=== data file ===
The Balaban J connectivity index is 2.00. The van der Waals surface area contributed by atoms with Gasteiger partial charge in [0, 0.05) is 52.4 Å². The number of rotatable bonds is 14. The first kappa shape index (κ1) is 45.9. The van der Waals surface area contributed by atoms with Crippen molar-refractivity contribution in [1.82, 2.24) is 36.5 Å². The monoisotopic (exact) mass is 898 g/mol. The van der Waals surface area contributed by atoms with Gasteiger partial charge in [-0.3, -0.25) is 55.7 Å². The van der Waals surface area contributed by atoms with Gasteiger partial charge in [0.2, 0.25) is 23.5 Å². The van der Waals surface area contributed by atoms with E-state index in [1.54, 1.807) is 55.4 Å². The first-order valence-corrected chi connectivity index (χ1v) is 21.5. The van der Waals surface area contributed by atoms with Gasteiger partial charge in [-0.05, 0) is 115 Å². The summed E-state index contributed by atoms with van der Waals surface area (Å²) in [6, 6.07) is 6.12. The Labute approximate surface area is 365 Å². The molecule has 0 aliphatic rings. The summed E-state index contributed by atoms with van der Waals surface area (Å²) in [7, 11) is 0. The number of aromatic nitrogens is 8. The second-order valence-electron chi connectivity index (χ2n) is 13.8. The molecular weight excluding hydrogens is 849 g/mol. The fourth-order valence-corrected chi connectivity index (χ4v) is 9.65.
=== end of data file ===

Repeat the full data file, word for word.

The Balaban J connectivity index is 2.00. The van der Waals surface area contributed by atoms with Gasteiger partial charge in [0, 0.05) is 52.4 Å². The number of rotatable bonds is 14. The first kappa shape index (κ1) is 45.9. The van der Waals surface area contributed by atoms with Crippen molar-refractivity contribution in [1.82, 2.24) is 36.5 Å². The monoisotopic (exact) mass is 898 g/mol. The van der Waals surface area contributed by atoms with Gasteiger partial charge in [-0.3, -0.25) is 55.7 Å². The van der Waals surface area contributed by atoms with Gasteiger partial charge in [0.2, 0.25) is 23.5 Å². The van der Waals surface area contributed by atoms with E-state index in [1.54, 1.807) is 55.4 Å². The first-order valence-corrected chi connectivity index (χ1v) is 21.5. The van der Waals surface area contributed by atoms with Gasteiger partial charge in [-0.05, 0) is 115 Å². The summed E-state index contributed by atoms with van der Waals surface area (Å²) in [6, 6.07) is 6.12. The Labute approximate surface area is 365 Å². The molecule has 0 aliphatic rings. The summed E-state index contributed by atoms with van der Waals surface area (Å²) in [7, 11) is 0. The number of aromatic nitrogens is 8. The second-order valence-electron chi connectivity index (χ2n) is 13.8. The molecular weight excluding hydrogens is 849 g/mol. The fourth-order valence-corrected chi connectivity index (χ4v) is 9.65.